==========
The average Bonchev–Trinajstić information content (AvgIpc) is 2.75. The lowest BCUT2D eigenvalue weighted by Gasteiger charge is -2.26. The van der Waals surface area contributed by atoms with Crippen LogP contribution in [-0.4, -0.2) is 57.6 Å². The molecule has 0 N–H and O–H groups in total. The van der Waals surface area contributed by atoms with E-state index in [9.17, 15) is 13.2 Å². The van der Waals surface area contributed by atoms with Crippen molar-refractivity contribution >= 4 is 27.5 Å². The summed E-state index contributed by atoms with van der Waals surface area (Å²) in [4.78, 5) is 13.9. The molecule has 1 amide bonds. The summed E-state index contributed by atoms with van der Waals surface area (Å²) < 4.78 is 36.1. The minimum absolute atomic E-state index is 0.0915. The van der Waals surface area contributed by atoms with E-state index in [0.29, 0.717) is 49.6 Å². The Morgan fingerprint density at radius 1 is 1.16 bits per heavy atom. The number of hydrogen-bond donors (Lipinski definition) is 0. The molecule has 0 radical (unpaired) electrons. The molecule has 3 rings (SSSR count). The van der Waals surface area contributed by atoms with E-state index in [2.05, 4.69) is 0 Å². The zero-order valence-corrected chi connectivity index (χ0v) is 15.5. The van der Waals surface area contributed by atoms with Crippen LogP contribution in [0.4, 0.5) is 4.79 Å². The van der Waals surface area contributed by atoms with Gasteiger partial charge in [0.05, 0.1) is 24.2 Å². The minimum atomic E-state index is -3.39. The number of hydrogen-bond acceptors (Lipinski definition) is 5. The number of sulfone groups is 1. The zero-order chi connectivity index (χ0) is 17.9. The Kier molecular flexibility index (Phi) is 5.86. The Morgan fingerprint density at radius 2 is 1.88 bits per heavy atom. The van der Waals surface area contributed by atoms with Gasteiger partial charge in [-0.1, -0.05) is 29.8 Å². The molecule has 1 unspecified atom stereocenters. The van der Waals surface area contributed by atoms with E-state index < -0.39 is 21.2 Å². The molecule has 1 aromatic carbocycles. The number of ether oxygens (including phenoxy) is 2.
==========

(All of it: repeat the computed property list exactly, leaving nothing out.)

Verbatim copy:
The average Bonchev–Trinajstić information content (AvgIpc) is 2.75. The lowest BCUT2D eigenvalue weighted by Gasteiger charge is -2.26. The van der Waals surface area contributed by atoms with Crippen LogP contribution in [-0.4, -0.2) is 57.6 Å². The molecule has 0 N–H and O–H groups in total. The van der Waals surface area contributed by atoms with E-state index in [9.17, 15) is 13.2 Å². The van der Waals surface area contributed by atoms with Crippen molar-refractivity contribution >= 4 is 27.5 Å². The summed E-state index contributed by atoms with van der Waals surface area (Å²) in [4.78, 5) is 13.9. The molecule has 1 amide bonds. The summed E-state index contributed by atoms with van der Waals surface area (Å²) < 4.78 is 36.1. The minimum absolute atomic E-state index is 0.0915. The van der Waals surface area contributed by atoms with E-state index in [0.29, 0.717) is 49.6 Å². The Morgan fingerprint density at radius 1 is 1.16 bits per heavy atom. The number of hydrogen-bond donors (Lipinski definition) is 0. The molecule has 0 radical (unpaired) electrons. The molecule has 3 rings (SSSR count). The van der Waals surface area contributed by atoms with E-state index in [2.05, 4.69) is 0 Å². The zero-order valence-corrected chi connectivity index (χ0v) is 15.5. The van der Waals surface area contributed by atoms with Crippen LogP contribution in [0.4, 0.5) is 4.79 Å². The van der Waals surface area contributed by atoms with Gasteiger partial charge in [0.05, 0.1) is 24.2 Å². The minimum atomic E-state index is -3.39. The number of hydrogen-bond acceptors (Lipinski definition) is 5. The number of sulfone groups is 1. The zero-order chi connectivity index (χ0) is 17.9. The Kier molecular flexibility index (Phi) is 5.86. The Morgan fingerprint density at radius 2 is 1.88 bits per heavy atom. The van der Waals surface area contributed by atoms with Gasteiger partial charge in [-0.1, -0.05) is 29.8 Å². The molecule has 1 unspecified atom stereocenters. The van der Waals surface area contributed by atoms with E-state index < -0.39 is 21.2 Å². The molecule has 1 aromatic carbocycles. The number of ether oxygens (including phenoxy) is 2.